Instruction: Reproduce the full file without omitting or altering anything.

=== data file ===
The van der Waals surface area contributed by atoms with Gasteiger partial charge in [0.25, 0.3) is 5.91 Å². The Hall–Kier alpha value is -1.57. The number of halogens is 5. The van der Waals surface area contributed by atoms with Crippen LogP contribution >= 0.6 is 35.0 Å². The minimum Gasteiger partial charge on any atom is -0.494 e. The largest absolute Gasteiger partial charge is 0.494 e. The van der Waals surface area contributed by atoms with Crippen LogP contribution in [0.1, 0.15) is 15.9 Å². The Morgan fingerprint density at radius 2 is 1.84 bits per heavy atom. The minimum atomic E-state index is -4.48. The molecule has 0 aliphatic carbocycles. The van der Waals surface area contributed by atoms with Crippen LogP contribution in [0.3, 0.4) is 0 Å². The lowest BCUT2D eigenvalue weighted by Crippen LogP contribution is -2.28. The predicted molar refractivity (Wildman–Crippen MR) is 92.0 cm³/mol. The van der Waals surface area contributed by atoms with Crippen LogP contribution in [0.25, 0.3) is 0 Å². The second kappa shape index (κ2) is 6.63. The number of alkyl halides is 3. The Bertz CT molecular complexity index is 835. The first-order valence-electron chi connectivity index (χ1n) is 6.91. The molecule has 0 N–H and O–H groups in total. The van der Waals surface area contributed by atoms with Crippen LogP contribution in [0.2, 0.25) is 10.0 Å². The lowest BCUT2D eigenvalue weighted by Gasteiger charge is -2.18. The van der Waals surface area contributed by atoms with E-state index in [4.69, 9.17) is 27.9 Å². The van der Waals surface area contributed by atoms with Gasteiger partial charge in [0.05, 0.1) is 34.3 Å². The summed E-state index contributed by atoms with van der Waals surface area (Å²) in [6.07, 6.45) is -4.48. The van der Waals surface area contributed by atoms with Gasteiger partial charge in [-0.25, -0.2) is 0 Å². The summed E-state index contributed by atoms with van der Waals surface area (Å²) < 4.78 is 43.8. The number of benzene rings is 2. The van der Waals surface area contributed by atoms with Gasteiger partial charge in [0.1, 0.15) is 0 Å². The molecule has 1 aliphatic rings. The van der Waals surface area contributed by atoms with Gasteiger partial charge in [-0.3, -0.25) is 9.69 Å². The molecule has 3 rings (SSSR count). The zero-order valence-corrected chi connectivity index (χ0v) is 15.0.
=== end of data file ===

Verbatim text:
The van der Waals surface area contributed by atoms with Gasteiger partial charge in [0.25, 0.3) is 5.91 Å². The Hall–Kier alpha value is -1.57. The number of halogens is 5. The van der Waals surface area contributed by atoms with Crippen LogP contribution >= 0.6 is 35.0 Å². The minimum Gasteiger partial charge on any atom is -0.494 e. The largest absolute Gasteiger partial charge is 0.494 e. The van der Waals surface area contributed by atoms with Crippen LogP contribution in [0.1, 0.15) is 15.9 Å². The Morgan fingerprint density at radius 2 is 1.84 bits per heavy atom. The minimum atomic E-state index is -4.48. The molecule has 0 aliphatic carbocycles. The van der Waals surface area contributed by atoms with Crippen LogP contribution in [0.3, 0.4) is 0 Å². The lowest BCUT2D eigenvalue weighted by Crippen LogP contribution is -2.28. The predicted molar refractivity (Wildman–Crippen MR) is 92.0 cm³/mol. The van der Waals surface area contributed by atoms with Crippen LogP contribution in [0.25, 0.3) is 0 Å². The second kappa shape index (κ2) is 6.63. The number of alkyl halides is 3. The Bertz CT molecular complexity index is 835. The first-order valence-electron chi connectivity index (χ1n) is 6.91. The molecule has 0 N–H and O–H groups in total. The van der Waals surface area contributed by atoms with Crippen LogP contribution in [0.2, 0.25) is 10.0 Å². The lowest BCUT2D eigenvalue weighted by Gasteiger charge is -2.18. The van der Waals surface area contributed by atoms with E-state index in [4.69, 9.17) is 27.9 Å². The van der Waals surface area contributed by atoms with Gasteiger partial charge in [0.05, 0.1) is 34.3 Å². The summed E-state index contributed by atoms with van der Waals surface area (Å²) in [6.07, 6.45) is -4.48. The van der Waals surface area contributed by atoms with Gasteiger partial charge in [-0.25, -0.2) is 0 Å². The summed E-state index contributed by atoms with van der Waals surface area (Å²) < 4.78 is 43.8. The number of benzene rings is 2. The van der Waals surface area contributed by atoms with Gasteiger partial charge in [0.1, 0.15) is 0 Å². The molecule has 1 aliphatic rings. The van der Waals surface area contributed by atoms with Gasteiger partial charge in [-0.3, -0.25) is 9.69 Å². The molecule has 3 rings (SSSR count). The zero-order valence-corrected chi connectivity index (χ0v) is 15.0.